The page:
Blaggard
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Re: If infinite parallel universes exist ...

Post by Blaggard »

Wyman wrote:
... then it is obvious that there is an infinite number
of universes in which a certain event x occurs.
Not only is this not obvious, it is a non sequitur. I can say there are an infinite number of paper cups. It does not follow that there are an infinite number of paper cups with Kool-aide in them.
Sounds like a classic black swan argument, it does not follow that it is obvious, an a priori assertion is a pretty dubious basis for the following non sequitur, in fact I think that logical fallacy correc t me if I am wrong modus tolens or affirming the consequent . ;)

If there are infinite universes then it only follows that infinite events happen, it does not follow that all events happen in that situation nor that all possible events even will happen or even necessarily they should. After all universes could experience the exact same event with absolutely no difference it also doesn't follow that the chance of anything happening in this universe is 50% because of the above line of reasoning, all that it does in fact say is that something will happen and that is the limit of logic for infinite universes. However there is one caveat obviously in any local real theory where there are infinite universes then then there is always just what happens, the chance of the moon expanding into a balloon, popping and then the resultant noise traversing to the other side of the universe is as exactly likely as it was in one universe. interpretations are pretty much philosophical bias in Science, they really aren't all that coherent any of them as the field stands. They do however allow us to explain what happens if not why it happens, which is not sciences job anyway.
Last edited by Blaggard on Fri Feb 07, 2014 4:33 pm, edited 1 time in total.
uwot
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Re: If infinite parallel universes exist ...

Post by uwot »

Blaggard wrote:Set and number theory are philosophically relevant.
Depends on the philosophy. Can you give an example?
Blaggard wrote:I just showed you how to use it, the set of fractions converges to what?
Did you? Show me again; I'm still none the wiser.
Blaggard wrote:Does the set of decimals converge to a larger number at the limit of infinity?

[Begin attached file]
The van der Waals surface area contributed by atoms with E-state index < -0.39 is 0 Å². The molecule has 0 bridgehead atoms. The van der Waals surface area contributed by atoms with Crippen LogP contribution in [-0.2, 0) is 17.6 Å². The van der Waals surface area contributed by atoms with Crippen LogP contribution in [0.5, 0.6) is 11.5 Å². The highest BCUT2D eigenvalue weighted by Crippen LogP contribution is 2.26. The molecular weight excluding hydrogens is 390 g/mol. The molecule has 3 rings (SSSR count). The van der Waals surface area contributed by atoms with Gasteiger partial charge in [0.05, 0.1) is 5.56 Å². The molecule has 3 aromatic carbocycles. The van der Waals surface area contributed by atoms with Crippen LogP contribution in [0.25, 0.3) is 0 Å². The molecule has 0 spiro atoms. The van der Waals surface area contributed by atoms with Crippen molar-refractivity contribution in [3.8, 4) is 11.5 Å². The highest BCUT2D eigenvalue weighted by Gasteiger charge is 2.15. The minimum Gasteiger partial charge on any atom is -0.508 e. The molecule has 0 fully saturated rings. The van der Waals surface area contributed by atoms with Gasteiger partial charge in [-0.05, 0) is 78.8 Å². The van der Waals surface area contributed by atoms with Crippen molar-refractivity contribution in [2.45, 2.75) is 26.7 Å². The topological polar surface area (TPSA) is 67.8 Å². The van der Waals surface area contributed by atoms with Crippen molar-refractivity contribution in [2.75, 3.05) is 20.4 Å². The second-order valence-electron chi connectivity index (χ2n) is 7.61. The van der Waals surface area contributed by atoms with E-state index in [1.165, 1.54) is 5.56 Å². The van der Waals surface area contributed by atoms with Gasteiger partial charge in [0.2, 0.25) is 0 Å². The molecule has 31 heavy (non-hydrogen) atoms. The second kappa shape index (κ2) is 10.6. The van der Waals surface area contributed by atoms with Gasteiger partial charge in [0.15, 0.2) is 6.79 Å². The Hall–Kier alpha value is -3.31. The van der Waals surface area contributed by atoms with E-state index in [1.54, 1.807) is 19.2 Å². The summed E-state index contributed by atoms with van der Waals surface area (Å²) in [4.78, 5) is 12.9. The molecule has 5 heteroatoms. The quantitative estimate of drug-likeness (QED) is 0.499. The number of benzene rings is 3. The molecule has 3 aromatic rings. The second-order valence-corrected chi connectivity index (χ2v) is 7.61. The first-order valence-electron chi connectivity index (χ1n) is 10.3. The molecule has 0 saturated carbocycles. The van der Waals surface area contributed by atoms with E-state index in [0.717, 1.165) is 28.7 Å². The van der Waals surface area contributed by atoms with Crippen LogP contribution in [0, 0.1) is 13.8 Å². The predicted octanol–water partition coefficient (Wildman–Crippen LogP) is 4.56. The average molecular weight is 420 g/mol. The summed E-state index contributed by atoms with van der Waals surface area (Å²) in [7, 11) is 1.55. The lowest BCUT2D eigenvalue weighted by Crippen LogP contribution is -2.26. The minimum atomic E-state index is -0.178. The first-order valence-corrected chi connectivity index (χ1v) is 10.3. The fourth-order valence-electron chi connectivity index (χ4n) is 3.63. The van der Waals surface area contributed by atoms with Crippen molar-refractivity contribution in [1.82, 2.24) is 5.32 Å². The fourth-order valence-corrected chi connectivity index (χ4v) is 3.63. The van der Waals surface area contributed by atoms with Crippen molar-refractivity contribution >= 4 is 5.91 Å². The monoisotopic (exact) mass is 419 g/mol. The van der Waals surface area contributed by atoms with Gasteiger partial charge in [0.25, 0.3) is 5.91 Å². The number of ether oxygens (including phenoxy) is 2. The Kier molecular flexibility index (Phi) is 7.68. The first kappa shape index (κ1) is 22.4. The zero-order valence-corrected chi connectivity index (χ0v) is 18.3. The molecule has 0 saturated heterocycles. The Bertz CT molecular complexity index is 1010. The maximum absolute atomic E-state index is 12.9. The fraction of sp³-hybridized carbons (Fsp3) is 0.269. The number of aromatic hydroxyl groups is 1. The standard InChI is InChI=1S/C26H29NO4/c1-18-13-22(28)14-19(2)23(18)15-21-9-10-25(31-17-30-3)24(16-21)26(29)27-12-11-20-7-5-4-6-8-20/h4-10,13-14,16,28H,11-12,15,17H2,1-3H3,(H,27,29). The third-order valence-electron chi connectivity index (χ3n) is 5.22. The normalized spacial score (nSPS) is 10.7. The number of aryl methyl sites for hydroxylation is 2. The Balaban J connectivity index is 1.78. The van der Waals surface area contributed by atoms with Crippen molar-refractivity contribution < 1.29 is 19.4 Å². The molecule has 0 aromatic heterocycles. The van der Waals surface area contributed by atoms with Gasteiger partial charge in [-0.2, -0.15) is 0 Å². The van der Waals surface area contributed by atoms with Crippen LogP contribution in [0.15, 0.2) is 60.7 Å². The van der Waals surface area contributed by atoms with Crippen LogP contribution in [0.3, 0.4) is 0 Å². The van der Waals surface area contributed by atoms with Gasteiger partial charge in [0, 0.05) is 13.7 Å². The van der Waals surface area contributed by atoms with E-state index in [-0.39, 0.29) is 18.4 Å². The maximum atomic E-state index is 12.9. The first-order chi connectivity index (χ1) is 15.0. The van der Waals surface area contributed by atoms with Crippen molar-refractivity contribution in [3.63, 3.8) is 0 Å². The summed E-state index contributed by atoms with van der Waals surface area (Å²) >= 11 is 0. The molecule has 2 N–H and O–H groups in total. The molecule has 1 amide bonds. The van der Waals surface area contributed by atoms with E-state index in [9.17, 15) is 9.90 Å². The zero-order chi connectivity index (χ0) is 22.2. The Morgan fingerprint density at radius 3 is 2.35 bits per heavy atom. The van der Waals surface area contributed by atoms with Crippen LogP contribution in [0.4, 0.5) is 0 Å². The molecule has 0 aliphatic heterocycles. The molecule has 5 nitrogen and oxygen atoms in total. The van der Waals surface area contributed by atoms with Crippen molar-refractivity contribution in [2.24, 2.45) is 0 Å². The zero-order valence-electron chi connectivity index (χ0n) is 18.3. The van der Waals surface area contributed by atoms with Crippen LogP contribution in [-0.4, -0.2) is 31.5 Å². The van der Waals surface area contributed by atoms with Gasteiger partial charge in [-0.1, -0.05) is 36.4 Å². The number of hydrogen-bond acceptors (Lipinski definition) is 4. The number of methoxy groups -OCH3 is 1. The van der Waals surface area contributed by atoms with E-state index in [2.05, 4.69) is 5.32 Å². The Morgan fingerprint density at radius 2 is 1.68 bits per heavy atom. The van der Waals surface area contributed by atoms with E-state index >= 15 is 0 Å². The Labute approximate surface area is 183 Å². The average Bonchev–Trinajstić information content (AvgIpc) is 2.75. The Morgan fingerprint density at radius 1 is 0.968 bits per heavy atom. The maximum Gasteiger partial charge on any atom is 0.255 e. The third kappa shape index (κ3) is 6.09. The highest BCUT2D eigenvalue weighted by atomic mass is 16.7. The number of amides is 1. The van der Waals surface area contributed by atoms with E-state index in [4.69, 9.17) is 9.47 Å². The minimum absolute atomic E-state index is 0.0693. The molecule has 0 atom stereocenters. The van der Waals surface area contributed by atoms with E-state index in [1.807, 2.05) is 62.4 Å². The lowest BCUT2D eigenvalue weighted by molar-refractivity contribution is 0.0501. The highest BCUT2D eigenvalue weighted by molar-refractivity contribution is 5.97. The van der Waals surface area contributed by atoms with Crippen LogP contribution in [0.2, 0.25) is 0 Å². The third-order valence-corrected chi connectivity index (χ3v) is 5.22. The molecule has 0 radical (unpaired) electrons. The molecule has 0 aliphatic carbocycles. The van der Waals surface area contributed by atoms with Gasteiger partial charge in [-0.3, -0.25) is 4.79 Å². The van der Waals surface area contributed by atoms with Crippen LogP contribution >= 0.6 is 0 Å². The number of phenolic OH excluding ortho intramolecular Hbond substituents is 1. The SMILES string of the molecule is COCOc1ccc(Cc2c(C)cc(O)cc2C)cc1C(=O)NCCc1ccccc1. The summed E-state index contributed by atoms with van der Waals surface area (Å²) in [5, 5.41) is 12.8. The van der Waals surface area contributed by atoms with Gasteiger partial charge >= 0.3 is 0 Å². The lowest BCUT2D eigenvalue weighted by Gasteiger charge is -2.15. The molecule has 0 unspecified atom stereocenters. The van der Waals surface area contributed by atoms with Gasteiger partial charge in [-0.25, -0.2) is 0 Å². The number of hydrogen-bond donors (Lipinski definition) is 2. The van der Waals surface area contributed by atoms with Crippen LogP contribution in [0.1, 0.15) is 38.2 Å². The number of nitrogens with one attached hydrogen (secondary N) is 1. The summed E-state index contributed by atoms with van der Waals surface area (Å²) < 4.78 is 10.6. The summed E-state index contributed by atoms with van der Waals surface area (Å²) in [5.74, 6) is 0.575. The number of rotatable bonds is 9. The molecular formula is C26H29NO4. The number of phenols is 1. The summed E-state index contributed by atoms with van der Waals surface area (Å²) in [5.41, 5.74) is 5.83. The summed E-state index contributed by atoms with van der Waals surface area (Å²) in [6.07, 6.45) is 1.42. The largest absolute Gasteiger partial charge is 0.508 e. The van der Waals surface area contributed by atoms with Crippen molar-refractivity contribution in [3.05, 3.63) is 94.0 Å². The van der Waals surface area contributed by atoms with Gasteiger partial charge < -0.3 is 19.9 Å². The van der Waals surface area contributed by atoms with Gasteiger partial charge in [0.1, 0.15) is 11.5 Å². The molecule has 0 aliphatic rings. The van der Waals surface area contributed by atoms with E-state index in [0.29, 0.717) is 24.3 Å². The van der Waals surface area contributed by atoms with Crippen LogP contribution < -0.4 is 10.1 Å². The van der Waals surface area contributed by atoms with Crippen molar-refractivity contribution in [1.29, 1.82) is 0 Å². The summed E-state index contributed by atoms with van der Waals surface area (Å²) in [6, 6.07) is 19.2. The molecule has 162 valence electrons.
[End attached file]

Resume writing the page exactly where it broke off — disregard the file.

I have no idea.
Blaggard wrote:write out pi to infinite decimal places. ;)
3.142 and I forget the rest. I really don't see what you are trying to say. Is there no way you can find to communicate effectively with someone like me? (I shall console myself with Aristotle's assertion that the better you understand something, the better you are able to teach it.)
Blaggard wrote:Cantor proved that the set of fractions is of a lower cardinality than the set of decimals, because you can always add more numbers to a decimal but a fraction is an absolute value. Hence the irrational > set of fractions which together make the set of real numbers which by definition must be larger than the natural numbers which are all positive integers.
Well, I'm no mathematician, so I can't see why you can't do the same with either the denominator or numerator of a fraction. Does any of it say anything about the world we experience; 'reality' for short?
Blaggard wrote:As to how it relates to this thread well that is obvious it is fundamental to all physics both number and set theory rely on axioms then can be further used to define reality in mathematical logical terms or as we call them models. ;)
In philosophy we create metaphysical models. Most of them are complete gibberish, even the good ones are, as you say irrelevant, but they give us a context. Mind you, mathematicians aren't much better at it if String Theory is anything to go by, I think you have already expressed your opinion of String Theory.